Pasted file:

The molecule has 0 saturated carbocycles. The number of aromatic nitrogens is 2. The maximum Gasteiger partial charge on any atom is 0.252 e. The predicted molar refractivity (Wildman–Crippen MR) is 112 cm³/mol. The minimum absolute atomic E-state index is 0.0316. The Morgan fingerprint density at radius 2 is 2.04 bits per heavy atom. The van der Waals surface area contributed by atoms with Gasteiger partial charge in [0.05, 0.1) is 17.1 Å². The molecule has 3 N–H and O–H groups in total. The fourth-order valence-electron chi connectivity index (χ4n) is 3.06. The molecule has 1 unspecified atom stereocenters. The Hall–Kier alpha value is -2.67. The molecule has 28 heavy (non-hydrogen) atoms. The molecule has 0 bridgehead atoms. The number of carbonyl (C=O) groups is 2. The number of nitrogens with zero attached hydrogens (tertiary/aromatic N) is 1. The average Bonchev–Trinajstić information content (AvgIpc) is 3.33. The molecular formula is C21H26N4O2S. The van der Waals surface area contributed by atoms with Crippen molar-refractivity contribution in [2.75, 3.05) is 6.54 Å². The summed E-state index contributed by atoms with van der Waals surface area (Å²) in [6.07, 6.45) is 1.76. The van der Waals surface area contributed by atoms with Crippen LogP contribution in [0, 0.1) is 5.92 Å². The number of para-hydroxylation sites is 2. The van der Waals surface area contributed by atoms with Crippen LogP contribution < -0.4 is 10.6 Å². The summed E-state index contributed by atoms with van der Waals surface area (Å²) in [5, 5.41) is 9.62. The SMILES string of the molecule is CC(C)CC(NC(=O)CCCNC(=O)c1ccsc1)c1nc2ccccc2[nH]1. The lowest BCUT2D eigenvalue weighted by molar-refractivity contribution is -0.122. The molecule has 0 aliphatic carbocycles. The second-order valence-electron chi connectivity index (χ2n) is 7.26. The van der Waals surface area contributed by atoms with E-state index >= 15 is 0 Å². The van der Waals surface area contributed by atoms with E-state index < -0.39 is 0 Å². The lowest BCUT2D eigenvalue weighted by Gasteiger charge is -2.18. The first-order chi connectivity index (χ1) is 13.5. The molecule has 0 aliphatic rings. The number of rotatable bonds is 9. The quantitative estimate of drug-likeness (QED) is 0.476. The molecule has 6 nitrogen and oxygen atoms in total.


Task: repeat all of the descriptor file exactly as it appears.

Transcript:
The molecule has 0 saturated carbocycles. The number of aromatic nitrogens is 2. The maximum Gasteiger partial charge on any atom is 0.252 e. The predicted molar refractivity (Wildman–Crippen MR) is 112 cm³/mol. The minimum absolute atomic E-state index is 0.0316. The Morgan fingerprint density at radius 2 is 2.04 bits per heavy atom. The van der Waals surface area contributed by atoms with Gasteiger partial charge in [0.05, 0.1) is 17.1 Å². The molecule has 3 N–H and O–H groups in total. The fourth-order valence-electron chi connectivity index (χ4n) is 3.06. The molecule has 1 unspecified atom stereocenters. The Hall–Kier alpha value is -2.67. The molecule has 28 heavy (non-hydrogen) atoms. The molecule has 0 bridgehead atoms. The number of carbonyl (C=O) groups is 2. The number of nitrogens with zero attached hydrogens (tertiary/aromatic N) is 1. The average Bonchev–Trinajstić information content (AvgIpc) is 3.33. The molecular formula is C21H26N4O2S. The van der Waals surface area contributed by atoms with Crippen molar-refractivity contribution in [2.75, 3.05) is 6.54 Å². The summed E-state index contributed by atoms with van der Waals surface area (Å²) in [6.07, 6.45) is 1.76. The van der Waals surface area contributed by atoms with Crippen LogP contribution in [0, 0.1) is 5.92 Å². The number of para-hydroxylation sites is 2. The van der Waals surface area contributed by atoms with Crippen LogP contribution < -0.4 is 10.6 Å². The summed E-state index contributed by atoms with van der Waals surface area (Å²) in [5, 5.41) is 9.62. The SMILES string of the molecule is CC(C)CC(NC(=O)CCCNC(=O)c1ccsc1)c1nc2ccccc2[nH]1. The lowest BCUT2D eigenvalue weighted by molar-refractivity contribution is -0.122. The molecule has 0 aliphatic carbocycles. The second-order valence-electron chi connectivity index (χ2n) is 7.26. The van der Waals surface area contributed by atoms with E-state index >= 15 is 0 Å². The van der Waals surface area contributed by atoms with E-state index < -0.39 is 0 Å². The lowest BCUT2D eigenvalue weighted by Gasteiger charge is -2.18. The first-order chi connectivity index (χ1) is 13.5. The molecule has 0 aliphatic rings. The number of rotatable bonds is 9. The quantitative estimate of drug-likeness (QED) is 0.476. The molecule has 6 nitrogen and oxygen atoms in total.